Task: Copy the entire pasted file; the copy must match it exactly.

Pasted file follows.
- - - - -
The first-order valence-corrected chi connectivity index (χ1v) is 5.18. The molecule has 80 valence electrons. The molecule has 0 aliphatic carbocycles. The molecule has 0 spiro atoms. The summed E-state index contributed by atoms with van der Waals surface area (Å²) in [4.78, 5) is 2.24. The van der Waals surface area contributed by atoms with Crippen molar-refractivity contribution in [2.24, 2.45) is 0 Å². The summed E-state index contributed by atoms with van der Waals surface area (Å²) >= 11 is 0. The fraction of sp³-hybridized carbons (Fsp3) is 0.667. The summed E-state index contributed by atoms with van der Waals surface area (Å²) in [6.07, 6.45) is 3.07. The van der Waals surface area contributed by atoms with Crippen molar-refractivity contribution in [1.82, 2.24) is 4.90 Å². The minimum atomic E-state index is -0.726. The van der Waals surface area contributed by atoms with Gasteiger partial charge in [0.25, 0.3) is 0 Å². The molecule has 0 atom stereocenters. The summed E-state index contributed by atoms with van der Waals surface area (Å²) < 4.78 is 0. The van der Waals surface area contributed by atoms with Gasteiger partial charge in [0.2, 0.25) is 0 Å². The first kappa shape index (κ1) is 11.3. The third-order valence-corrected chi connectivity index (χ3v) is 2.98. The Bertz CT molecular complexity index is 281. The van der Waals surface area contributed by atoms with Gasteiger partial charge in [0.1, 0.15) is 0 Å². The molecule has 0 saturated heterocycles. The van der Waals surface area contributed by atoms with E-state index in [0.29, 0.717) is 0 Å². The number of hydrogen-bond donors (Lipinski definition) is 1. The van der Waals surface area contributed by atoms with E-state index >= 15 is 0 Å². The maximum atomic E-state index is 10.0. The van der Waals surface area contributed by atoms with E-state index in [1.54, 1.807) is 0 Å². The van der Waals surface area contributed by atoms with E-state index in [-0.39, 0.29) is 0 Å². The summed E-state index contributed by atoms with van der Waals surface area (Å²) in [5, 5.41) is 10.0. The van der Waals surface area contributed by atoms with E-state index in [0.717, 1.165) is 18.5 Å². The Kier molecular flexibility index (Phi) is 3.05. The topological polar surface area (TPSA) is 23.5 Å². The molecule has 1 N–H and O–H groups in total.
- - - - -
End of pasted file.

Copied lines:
The first-order valence-corrected chi connectivity index (χ1v) is 5.18. The molecule has 80 valence electrons. The molecule has 0 aliphatic carbocycles. The molecule has 0 spiro atoms. The summed E-state index contributed by atoms with van der Waals surface area (Å²) in [4.78, 5) is 2.24. The van der Waals surface area contributed by atoms with Crippen molar-refractivity contribution in [2.24, 2.45) is 0 Å². The summed E-state index contributed by atoms with van der Waals surface area (Å²) >= 11 is 0. The fraction of sp³-hybridized carbons (Fsp3) is 0.667. The summed E-state index contributed by atoms with van der Waals surface area (Å²) in [6.07, 6.45) is 3.07. The van der Waals surface area contributed by atoms with Crippen molar-refractivity contribution in [1.82, 2.24) is 4.90 Å². The minimum atomic E-state index is -0.726. The van der Waals surface area contributed by atoms with Gasteiger partial charge in [0.25, 0.3) is 0 Å². The molecule has 0 atom stereocenters. The summed E-state index contributed by atoms with van der Waals surface area (Å²) < 4.78 is 0. The van der Waals surface area contributed by atoms with Gasteiger partial charge in [0.2, 0.25) is 0 Å². The first kappa shape index (κ1) is 11.3. The third-order valence-corrected chi connectivity index (χ3v) is 2.98. The Bertz CT molecular complexity index is 281. The van der Waals surface area contributed by atoms with Gasteiger partial charge in [0.1, 0.15) is 0 Å². The molecule has 0 saturated heterocycles. The van der Waals surface area contributed by atoms with E-state index in [0.29, 0.717) is 0 Å². The number of hydrogen-bond donors (Lipinski definition) is 1. The van der Waals surface area contributed by atoms with E-state index >= 15 is 0 Å². The maximum atomic E-state index is 10.0. The van der Waals surface area contributed by atoms with E-state index in [1.54, 1.807) is 0 Å². The van der Waals surface area contributed by atoms with E-state index in [-0.39, 0.29) is 0 Å². The summed E-state index contributed by atoms with van der Waals surface area (Å²) in [5, 5.41) is 10.0. The van der Waals surface area contributed by atoms with E-state index in [0.717, 1.165) is 18.5 Å². The Kier molecular flexibility index (Phi) is 3.05. The topological polar surface area (TPSA) is 23.5 Å². The molecule has 1 N–H and O–H groups in total.